We are praying for your family and trusting that God knows exactly what He’s doing. Thank you for your encouraging words.
This is not only a beautiful piece but all so true. Thank you for putting it into words. A year ago Norbert became paralyzed after a surgery and we both thought the world had come to an end and in a way it did, but God has shown us how wonderful he can be and we feel blessed. Life as we knew it will never be the same, but God has other plans. With all of the struggles of this pandemic, your writing helps to remind us that life is just changing and for a lot of us not in the direction we thought we should be going, but in the direction God wants us to be going. Thank you
I said these same words “On Christ the Solid Rock I Stand” when I had been told by Taylor University that I could not finish my degree until I went to counseling. I had family problems at that time too and it was a difficult time in my life. But God was faithful and provided a family in Marion and Upland to take care of me for a period of time. Thanks for your strength and message post.
As an alum of Taylor (‘99) and former student of Jim’s for a pre-req class of religion and ethics, I was intrigued and dismayed by the firing of your husband. I listened to the song and I understand the point Jim was trying to make and also understand his freedom of expression/speech but would have to question the ethical choice of posting to a social media platform, in light of the integrity of the values held by TU.
I wonder if his firing would’ve happened under Jay Kessler and Walt Campbell and a different administration, who knows. The “little devil inside of me” experience at Taylor put me on sinking sand and nearly did not graduate. There are many topics of discussion that Christian Universities do not like to discuss, even as a Christ followers, and in my case expel you from college when graduation is in sight. This is why I graduated in 5 years instead of 4 from Taylor.
Jim forced a truth about the sinful nature of people into a medium that is hard to pull back after it is posted. This truth, no matter how present in all of us, whether as a Christ follower or unbeliever, I have found people do not want to hear even if it is true. Our pastor in church often says before he can share the gospel with the church, he has to convince people are sinners. Jim’s song was not gentle by any means but a sledgehammer of truth and I understand the schools response as it was a similar response to my situation.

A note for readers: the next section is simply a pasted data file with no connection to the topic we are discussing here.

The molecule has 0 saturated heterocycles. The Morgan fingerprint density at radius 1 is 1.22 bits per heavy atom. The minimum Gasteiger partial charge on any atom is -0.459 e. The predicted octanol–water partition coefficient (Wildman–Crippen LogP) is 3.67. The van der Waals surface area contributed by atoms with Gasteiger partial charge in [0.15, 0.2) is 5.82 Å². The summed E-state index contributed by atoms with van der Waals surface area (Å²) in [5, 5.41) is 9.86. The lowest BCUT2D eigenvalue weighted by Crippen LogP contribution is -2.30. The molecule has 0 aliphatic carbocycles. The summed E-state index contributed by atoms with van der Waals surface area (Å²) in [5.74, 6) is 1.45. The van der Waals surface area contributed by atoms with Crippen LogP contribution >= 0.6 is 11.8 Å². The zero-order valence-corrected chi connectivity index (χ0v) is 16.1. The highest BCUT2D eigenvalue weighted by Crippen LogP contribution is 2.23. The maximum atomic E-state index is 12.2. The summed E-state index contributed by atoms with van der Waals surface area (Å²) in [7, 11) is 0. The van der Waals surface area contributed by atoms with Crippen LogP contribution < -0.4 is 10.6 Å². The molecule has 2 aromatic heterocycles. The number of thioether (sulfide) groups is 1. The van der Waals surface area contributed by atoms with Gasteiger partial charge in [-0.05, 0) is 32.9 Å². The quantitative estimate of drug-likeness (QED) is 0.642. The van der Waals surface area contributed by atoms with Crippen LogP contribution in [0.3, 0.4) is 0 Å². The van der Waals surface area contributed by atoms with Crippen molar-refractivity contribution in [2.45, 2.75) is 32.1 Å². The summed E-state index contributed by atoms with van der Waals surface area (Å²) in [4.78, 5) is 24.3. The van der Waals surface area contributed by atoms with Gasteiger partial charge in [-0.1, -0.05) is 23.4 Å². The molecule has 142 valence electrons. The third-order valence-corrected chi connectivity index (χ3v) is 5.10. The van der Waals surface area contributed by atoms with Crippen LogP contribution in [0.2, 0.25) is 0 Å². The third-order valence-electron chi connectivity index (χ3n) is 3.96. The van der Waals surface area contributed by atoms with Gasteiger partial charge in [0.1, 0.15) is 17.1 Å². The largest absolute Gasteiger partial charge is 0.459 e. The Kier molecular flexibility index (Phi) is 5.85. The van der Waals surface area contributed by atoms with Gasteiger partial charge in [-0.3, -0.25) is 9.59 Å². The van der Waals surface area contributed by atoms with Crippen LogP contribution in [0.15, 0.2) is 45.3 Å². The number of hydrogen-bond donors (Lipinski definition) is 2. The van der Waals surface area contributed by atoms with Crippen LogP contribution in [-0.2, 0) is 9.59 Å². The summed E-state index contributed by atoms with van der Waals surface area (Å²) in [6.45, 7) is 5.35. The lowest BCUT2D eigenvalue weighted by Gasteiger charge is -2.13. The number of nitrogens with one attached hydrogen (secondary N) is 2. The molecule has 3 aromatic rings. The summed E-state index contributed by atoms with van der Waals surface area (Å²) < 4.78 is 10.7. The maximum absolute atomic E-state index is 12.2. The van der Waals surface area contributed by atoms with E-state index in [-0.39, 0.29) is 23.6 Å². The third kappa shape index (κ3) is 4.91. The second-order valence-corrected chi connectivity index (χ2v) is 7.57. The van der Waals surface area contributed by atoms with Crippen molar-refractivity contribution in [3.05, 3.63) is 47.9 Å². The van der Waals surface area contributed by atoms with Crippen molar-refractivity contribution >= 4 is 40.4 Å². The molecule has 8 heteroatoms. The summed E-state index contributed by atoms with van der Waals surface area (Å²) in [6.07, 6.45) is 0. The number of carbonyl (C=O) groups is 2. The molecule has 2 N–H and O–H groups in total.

I have not liked all the criticism of Taylor or Christian institutions in general over this. People should be reminded that these institutions are run by former sinners, who by all intensive purposes are followers of Christ; however, still sin and still have agendas both privately and publicly.
“To be a Christian means to forgive the inexcusable because God has forgiven the inexcusable in you.” -C.S. Lewis
“The world needs Christians who don’t tolerate the complacency of their own lives.” – Francis Chan
I am sorry that Jim lost his job over this. My time at Taylor, he was well liked and really a fantastic professor. I hope your family gets through this unusual time.
Thank you for taking the time to write these words. You all have been on our minds and hearts, and we love you
Amy, I am so glad you posted this. At the time when you did, I hadn’t heard the news. I was a philosophy major who benefitted from your sweet visits to the classroom and the yummy treats you brought. Even more, I benefitted from your husband’s teaching. My husband also had your husband for a class or two. We graduated about 15 years ago. This incident has caused me to reflect on the fact that neither my husband nor I ever mention or even think about a single Taylor professor. Not one. Except your husband, who comes up in conversation probably several times a year. A common refrain within our home continues to be, “I wonder what Spiegel would think of that?” The mark he left on us is deep, and we are thankful. Our prayers and support are with you!
Amy, I don’t think I’ve met you, but I was good friend of Jim’s at Belhaven during undergrad. We were “Kenyonites” together and even got an apartment with another guy during Jim’s senior year. So sorry to hear about this. The Julie Roys interview really shows Jim’s kind, gracious, firm scholarly mind and heart and this post shows yours. My family will be praying for y’all in the midst of this intense struggle for truth even in the broader evangelical church! Blessings!